Le Coup au Coeur (The Blow to the Heart)

Tuesday, March 10, 2009 1:42:58 PM


The remainder of my Magritte posts will deal with analyzing his individual paintings and murals. Le Coup au coeur is a painting of one of Magritte's icons: the rose (for another rose painting see also: Le tombeau des lutteurs- 1960). In his painting below you can see the thorns have been replaced by a sword or dagger. It's as if the beautiful flower has been transformed into a gladiator that has arrived from the sea by an invisible ship and is ready to do battle.

To me this painting is about the cruelty of woman and about Magritte's own troubled marriage and his hurt and disappointment in love. His pretty flower has a dagger and is willing to use it.

   Le Coup au Coeur (The Blow to the Heart)

Title: Le Coup au coeur Oil on canvas

Description: Oil on canvas Painted in 1952. Signed Magritte (lower right); illegibly inscribed and dated Le Coup au coeur 1952 on the reverse

Dimensions: measurements 18 3/8 by 15 1/4 in. alternate measurements 46.5 by 38.7 cm

Ruth Moskin Gallery, New York (acquired from the artist)
Richard S. Zeisler, New York (acquired from the above circa 1955-56)
Acquired from the above by the present owner

Rome, Obelisco , 1953, no. 11
Amherst College, An Exhibition of XXth Century European Painting Collected by Richard S. Zeisler , 1958, no. 16
Dallas, Museum of Contemporary Art; Houston, Museum of Fine Art, Magritte in America , 1960-61, no. 45
New York, Landry, 1961, no. 16
Minneapolis, The Walker Art Center, 1962, no. 41
London, Marlborough Gallery, Magritte , 1973, no. 67
Southampton, Long Island, The Parrish Art Museum, 1979, no. 24
New York, The Museum of Modern Art, 1981
Brussels, Musée royaux des Beaux-Arts de Belgique, Magritte , 1998, no. 174

Letter from Magritte to Iolas, October 24, 1951
Letter from Magritte to Eluard, November 27, 1951, in Manteau, 1984, pp. 66-68
Letter from Colinet to Marien, mid-December 1951, in Magritte, Destination, note to no. 238
Letter from Magritte to Iolas, April 25, 1952
Letter from Magritte to Marien, May 9, 1952, in Magritte, Destination, no. 249
Letter from Magritte to Iolas, May 19, 1952
La Carte d'après nature (Jette-Brussels), no. 1, October 1952
Letter from Magritte to Iolas, January 13, 1954
Rhétorique, September 1961, illustrated pl. 4
Robbe-Grillet, 1975, no. 90
David Sylvester, Sarah Whitfield and Michael Raeburn, René Magritte, catalogue raisonné, III: Oil Paintings, Objects and Bronzes, 1949-1967, New York and London, 1993, no. 777, illustrated p. 197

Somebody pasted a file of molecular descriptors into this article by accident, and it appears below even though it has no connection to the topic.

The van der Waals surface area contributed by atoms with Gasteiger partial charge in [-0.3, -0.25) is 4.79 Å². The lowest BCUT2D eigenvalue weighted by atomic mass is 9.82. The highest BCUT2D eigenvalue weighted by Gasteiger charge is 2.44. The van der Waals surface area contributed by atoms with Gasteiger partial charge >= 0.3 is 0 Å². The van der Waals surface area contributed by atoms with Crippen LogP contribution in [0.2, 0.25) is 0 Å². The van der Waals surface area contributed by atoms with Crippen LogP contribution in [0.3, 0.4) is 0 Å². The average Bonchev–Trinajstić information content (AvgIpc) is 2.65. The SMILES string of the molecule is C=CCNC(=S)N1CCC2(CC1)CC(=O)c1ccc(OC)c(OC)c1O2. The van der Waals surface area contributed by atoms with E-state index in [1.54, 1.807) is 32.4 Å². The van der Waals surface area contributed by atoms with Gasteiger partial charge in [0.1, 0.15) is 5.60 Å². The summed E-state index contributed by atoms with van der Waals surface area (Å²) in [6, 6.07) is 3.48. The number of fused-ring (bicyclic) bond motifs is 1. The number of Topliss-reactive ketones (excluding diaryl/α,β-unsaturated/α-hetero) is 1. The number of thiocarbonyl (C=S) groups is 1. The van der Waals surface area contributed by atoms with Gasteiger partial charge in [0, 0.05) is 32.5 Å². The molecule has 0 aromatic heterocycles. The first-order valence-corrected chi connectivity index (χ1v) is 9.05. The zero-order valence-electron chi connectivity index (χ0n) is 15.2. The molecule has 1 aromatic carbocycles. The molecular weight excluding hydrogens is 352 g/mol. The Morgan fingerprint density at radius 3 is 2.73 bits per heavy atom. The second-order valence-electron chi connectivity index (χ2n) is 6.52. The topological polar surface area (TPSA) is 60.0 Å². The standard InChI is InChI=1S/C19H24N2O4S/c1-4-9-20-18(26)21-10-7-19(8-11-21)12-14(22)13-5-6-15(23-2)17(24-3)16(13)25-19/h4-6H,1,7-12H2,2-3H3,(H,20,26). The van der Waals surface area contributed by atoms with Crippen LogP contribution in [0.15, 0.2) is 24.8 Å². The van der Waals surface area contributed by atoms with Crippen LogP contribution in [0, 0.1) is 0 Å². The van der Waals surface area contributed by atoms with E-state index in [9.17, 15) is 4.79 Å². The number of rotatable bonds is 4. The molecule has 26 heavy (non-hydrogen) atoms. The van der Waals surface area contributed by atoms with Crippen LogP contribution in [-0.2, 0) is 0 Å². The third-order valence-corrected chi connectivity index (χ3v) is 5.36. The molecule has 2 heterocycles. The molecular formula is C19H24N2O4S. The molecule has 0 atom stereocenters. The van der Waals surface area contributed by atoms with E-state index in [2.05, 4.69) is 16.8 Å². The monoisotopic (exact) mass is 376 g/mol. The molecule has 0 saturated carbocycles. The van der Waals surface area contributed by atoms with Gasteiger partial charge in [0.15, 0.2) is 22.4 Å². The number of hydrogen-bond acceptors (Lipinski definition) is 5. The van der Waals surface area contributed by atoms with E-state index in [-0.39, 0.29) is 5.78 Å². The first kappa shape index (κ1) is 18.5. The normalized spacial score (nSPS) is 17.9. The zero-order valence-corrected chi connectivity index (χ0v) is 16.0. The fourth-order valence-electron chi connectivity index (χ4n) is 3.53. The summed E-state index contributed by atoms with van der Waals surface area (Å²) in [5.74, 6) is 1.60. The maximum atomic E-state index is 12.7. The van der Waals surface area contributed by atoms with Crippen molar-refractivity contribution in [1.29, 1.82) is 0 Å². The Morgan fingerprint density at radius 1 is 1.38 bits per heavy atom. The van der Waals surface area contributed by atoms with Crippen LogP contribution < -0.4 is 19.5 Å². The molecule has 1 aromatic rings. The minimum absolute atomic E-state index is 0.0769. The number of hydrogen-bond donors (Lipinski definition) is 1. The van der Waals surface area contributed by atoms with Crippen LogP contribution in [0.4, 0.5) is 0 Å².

"My present research, at the beginning of the winter, is concerned with the rose. I must find something precious and worthy to say about it" (Letter from Magritte to Iolas, October 24, 1951, quoted in David Sylvester, op. cit., p. 196) Le Coup au coeur is an iconic example of the artist's stylistic adoption of the tenets of Surrealism. A prominent figure in the Surrealist circles, Magritte was constantly exploring new directions for his art. By the time he painted this work in 1952, he had experimented briefly with Impressionist techniques after the war and now returned to the stylized realism that is so particular to his oeuvre.

The artist here explores what he found as an inherent paradox contained in a rose. In a letter which he wrote to fellow Surrealist and poet Paul Eluard, Magritte descibed the exploration that led him to the creation of Le Coup au coeur: "... for about two months I have been looking for a solution to what I call 'the problem of the rose.' My research now having been completed, I realize that I had probably known the answer to my question for a long time, but in an obscure fashion, and not only I myself but any other man likewise. This kind of knowledge, which seems to be organic and doesn't rise to the level of consciousness, was always present, at the beginning of every effort of research I made.... After completion of the research, it can be 'easily' explained that the rose is scented air, but it is also cruel, and reminds me of your 'parricidal rose.' I also recall a passage from Nougé's forbidden images: 'It is because of searing memory that we become aware of this faint scent of roses...'" (quoted in David Sylvester, op. cit., p. 197).


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